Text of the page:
Students Share Ideas with Faust

Faust’s office hours get emotional when students discuss achievements

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Kathryn C. Reed

Kelli K. Okuji ‘10, President of the Harvard College Free the Slaves, meets with President Drew G. Faust yesterday during Faust’s office hours in Massachusetts Hall.

Office hours are rarely associated with strong emotions, as academic exchanges generally tend to be more cerebral than heartfelt.

But when Cesar Alvarez ’13 met with University President Drew G. Faust yesterday, emotions were at the fore.

Alvarez said that as he watched tourists visiting Harvard last fall, he realized that students in his home community would never have the opportunity to come to Harvard—or any other elite university, for that matter.

Inspired by the realization, Alvarez returned to his reservation in his native state of North Dakota to speak to students about the possibility of attaining opportunities in higher education. When Alvarez told Faust during her office hours that she had served as a major source of inspiration after he overcame the challenges of growing up on a reservation—areas that have been plagued by poverty and alcoholism—the president barely held back tears.

About twice a semester, Faust devotes an allotted period of time to meeting with students in her office. The chance to meet with the University’s chief administrator attracted an eclectic group to Mass. Hall yesterday, ranging from anti-slavery activists to a group concerned with investments in Iran.


But the afternoon’s most poignant moment came when Alvarez presented Faust with gifts from his tribe—a traditional blanket, a book, and a pin—and praised the University’s efforts to encourage minorities to attend Harvard.

“There can be more done,” Alvarez said, “but Harvard is way ahead of the game.”

In another ten-minute encounter, Faust met with students from Harvard College Free the Slaves, which has designed a course on modern-day slavery. The group hopes to get the course approved for the General Education curriculum and wants to promote broader awareness of slavery.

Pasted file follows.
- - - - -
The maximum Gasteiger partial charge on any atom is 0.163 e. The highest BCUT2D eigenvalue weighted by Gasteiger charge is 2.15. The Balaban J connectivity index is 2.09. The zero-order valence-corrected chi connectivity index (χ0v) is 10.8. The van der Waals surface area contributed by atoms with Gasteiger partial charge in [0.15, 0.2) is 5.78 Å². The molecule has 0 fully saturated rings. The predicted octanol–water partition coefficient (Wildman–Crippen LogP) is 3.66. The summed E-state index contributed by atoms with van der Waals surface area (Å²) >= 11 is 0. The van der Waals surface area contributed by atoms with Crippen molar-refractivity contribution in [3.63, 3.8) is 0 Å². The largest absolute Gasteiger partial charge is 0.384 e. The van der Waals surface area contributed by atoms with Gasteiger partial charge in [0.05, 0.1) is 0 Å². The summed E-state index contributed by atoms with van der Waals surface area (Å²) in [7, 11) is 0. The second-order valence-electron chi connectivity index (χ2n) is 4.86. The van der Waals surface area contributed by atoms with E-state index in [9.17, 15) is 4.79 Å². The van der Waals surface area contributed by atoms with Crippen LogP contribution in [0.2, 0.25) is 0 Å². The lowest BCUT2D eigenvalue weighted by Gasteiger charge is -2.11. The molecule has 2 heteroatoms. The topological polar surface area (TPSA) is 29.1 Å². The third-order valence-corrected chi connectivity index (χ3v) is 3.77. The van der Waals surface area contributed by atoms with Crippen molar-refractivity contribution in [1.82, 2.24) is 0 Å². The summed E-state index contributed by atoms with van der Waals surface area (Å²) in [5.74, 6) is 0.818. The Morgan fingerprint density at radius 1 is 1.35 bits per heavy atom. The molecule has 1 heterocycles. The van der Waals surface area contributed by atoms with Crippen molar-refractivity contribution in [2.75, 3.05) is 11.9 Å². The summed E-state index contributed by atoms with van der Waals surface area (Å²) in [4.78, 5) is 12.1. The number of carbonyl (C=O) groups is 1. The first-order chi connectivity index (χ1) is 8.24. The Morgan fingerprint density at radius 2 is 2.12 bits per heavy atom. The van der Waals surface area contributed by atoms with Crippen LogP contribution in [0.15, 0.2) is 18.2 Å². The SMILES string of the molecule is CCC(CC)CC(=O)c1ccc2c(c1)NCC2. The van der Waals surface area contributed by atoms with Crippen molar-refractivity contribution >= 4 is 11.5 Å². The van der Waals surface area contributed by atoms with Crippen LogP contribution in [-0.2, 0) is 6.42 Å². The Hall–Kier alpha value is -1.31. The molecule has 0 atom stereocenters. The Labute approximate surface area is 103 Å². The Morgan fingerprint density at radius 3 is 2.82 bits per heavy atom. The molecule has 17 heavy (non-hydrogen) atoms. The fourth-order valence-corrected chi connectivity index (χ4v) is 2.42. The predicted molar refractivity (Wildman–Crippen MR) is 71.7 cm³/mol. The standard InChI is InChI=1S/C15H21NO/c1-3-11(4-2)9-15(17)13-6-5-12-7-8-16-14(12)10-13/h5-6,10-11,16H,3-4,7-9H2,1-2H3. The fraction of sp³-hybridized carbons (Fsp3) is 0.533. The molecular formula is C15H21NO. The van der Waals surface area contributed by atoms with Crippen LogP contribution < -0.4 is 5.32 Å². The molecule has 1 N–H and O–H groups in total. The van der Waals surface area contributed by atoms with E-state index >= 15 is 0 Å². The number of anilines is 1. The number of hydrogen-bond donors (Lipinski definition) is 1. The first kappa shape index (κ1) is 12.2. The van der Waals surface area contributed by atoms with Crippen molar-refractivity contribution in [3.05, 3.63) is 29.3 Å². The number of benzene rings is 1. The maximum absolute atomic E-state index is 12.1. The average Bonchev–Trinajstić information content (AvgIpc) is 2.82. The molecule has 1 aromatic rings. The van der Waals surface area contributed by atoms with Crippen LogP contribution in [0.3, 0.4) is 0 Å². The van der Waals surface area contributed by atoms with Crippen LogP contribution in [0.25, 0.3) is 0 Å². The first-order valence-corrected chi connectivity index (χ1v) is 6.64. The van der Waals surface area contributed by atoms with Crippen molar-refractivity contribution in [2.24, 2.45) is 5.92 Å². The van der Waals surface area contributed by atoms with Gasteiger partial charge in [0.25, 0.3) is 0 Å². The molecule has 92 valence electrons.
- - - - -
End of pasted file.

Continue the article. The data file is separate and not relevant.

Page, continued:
Group members said that they were encouraged by Faust’s interest and advice, but still face significant obstacles in the creation of the course, including the search for a professor with expertise in the field.

“Slavery isn’t something you hear about a lot these days,” said Eric Goodwin, a project coordinator with the Harvard Initiative for Global Health, who joined the students in their meeting with Faust yesterday.

Several students from Harvard Law School united with a College freshman to advocate divestment from foreign companies with ties to Iran’s energy sector.

Though comprehensive information about Harvard’s investments are not made public—and, consequently, students do not know what holdings the University might have in Iran—Harvard’s prestige could help make the University a leader in the protest against Iran’s nuclear program, the students said.

They said Faust advised them to write a letter about the issue, which she said she would present to the Harvard Corporation, the University’s highest governing body. The students said they believed that Faust’s acknowledgement that Harvard did not move quickly to divest from South Africa during Apartheid boded well for their cause.

“As the most preeminent university in America, Harvard could take a stand,” said Alexander Chester, a third-year law student. “It would be a good moral stance and financial one as well.”

From her end, Faust said that hosting office hours offer her the opportunity to be more accessible, to hear from students, and to entertain unique points of view.

“Every time I do this, it’s just filled with amazing surprises of things that students have done or are thinking about,” Faust said.

—Staff writer Elias J. Groll can be reached at

—Staff writer William N. White can be reached at